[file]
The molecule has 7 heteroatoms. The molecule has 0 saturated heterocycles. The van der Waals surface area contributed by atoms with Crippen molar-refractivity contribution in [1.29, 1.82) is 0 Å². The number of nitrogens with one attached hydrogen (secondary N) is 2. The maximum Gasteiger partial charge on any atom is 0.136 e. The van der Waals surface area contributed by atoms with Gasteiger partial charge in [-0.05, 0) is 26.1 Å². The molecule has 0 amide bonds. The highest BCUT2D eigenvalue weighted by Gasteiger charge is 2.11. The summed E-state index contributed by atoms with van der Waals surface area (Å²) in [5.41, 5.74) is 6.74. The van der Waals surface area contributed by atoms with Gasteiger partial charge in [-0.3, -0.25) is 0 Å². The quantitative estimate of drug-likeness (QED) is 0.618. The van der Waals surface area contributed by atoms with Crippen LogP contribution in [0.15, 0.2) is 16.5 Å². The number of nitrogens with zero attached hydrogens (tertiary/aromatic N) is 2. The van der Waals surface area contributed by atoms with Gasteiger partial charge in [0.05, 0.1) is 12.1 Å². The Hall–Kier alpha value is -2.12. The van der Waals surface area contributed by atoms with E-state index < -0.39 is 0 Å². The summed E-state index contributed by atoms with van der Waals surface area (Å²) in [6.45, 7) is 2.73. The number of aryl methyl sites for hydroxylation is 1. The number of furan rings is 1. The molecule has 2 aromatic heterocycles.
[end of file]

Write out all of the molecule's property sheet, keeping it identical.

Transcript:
The molecule has 7 heteroatoms. The molecule has 0 saturated heterocycles. The van der Waals surface area contributed by atoms with Crippen molar-refractivity contribution in [1.29, 1.82) is 0 Å². The number of nitrogens with one attached hydrogen (secondary N) is 2. The maximum Gasteiger partial charge on any atom is 0.136 e. The van der Waals surface area contributed by atoms with Gasteiger partial charge in [-0.05, 0) is 26.1 Å². The molecule has 0 amide bonds. The highest BCUT2D eigenvalue weighted by Gasteiger charge is 2.11. The summed E-state index contributed by atoms with van der Waals surface area (Å²) in [5.41, 5.74) is 6.74. The van der Waals surface area contributed by atoms with Gasteiger partial charge in [-0.3, -0.25) is 0 Å². The quantitative estimate of drug-likeness (QED) is 0.618. The van der Waals surface area contributed by atoms with Crippen LogP contribution in [0.15, 0.2) is 16.5 Å². The number of nitrogens with zero attached hydrogens (tertiary/aromatic N) is 2. The van der Waals surface area contributed by atoms with Gasteiger partial charge in [0.05, 0.1) is 12.1 Å². The Hall–Kier alpha value is -2.12. The van der Waals surface area contributed by atoms with E-state index < -0.39 is 0 Å². The summed E-state index contributed by atoms with van der Waals surface area (Å²) in [6.45, 7) is 2.73. The number of aryl methyl sites for hydroxylation is 1. The number of furan rings is 1. The molecule has 2 aromatic heterocycles.